It’s the kind of verse progressives avoid because it talks about salvation, and we’re so afraid that someone will think that we think that they’re not saved, even though we’re not sure what salvation is, and heaven, and all that, and yeah, whatever.

But listen again with the ears of someone living under the heel of a violent empire, someone who’s been pushed off the land, someone longing to belong to a future with hope. Then, make just one more tiny adjustment. Change the word “believe” to “dream.”

“Go into all the world and proclaim the good news to the whole creation. The one who dreams and is baptized will be saved; but the one who does not dream will be condemned.”

5777536803_aea18034a7_bThe season of creation ends with hope, not because it is warranted, but because it is necessary. The season of creation ends with mountains, because in the biblical imagination, the mountain is the place where earth’s immanent suffering touches God’s transcendent healing. The mountain is the new heaven reaching the new earth. The mountain is the new Jerusalem, it is Zion, the city of God. The mountain is Moses bringing the law that saves. The mountain is Jesus preaching the sermon that reverses the relations of power. The mountain is the bizarre, surreal, dreamscape of the book of Revelation in which all the people of the world are finally gathered together in peace and creation is set right.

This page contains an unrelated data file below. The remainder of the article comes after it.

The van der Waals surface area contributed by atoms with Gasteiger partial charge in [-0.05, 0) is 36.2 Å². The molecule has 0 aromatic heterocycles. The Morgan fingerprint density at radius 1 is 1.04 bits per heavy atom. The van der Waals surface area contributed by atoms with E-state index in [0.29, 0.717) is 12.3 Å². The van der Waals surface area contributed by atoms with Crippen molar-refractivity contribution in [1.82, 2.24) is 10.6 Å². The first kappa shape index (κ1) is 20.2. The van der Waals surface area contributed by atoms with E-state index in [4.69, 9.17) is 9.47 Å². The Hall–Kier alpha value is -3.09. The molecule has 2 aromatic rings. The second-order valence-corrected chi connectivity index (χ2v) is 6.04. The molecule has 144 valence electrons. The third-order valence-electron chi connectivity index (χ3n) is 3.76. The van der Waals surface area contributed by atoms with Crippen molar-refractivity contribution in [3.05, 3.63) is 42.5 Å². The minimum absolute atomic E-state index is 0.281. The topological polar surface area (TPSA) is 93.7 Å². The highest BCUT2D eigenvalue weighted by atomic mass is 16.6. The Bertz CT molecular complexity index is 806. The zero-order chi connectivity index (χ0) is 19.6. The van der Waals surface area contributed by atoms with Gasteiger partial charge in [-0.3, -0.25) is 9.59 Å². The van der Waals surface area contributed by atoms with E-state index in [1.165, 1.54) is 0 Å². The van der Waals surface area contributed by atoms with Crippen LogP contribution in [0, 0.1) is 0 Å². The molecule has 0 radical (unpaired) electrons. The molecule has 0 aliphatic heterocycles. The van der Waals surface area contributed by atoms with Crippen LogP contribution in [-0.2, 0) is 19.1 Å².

“Because it is the nature of Dreams, and ONLY of Dreams, to define reality.”

I’ve found a new respect for the longer ending of Mark, even if it is a later addition by entirely human beings who needed to say something else about what it means to live by faith in God in the face of annihilation by the powers and principalities of this world. Whoever that later author was, she was not afraid to dream a new ending to a story that gave her hope to keep fighting for the real world, a place in which a star died long, long ago, so that all of us could live. In her dream, Jesus said: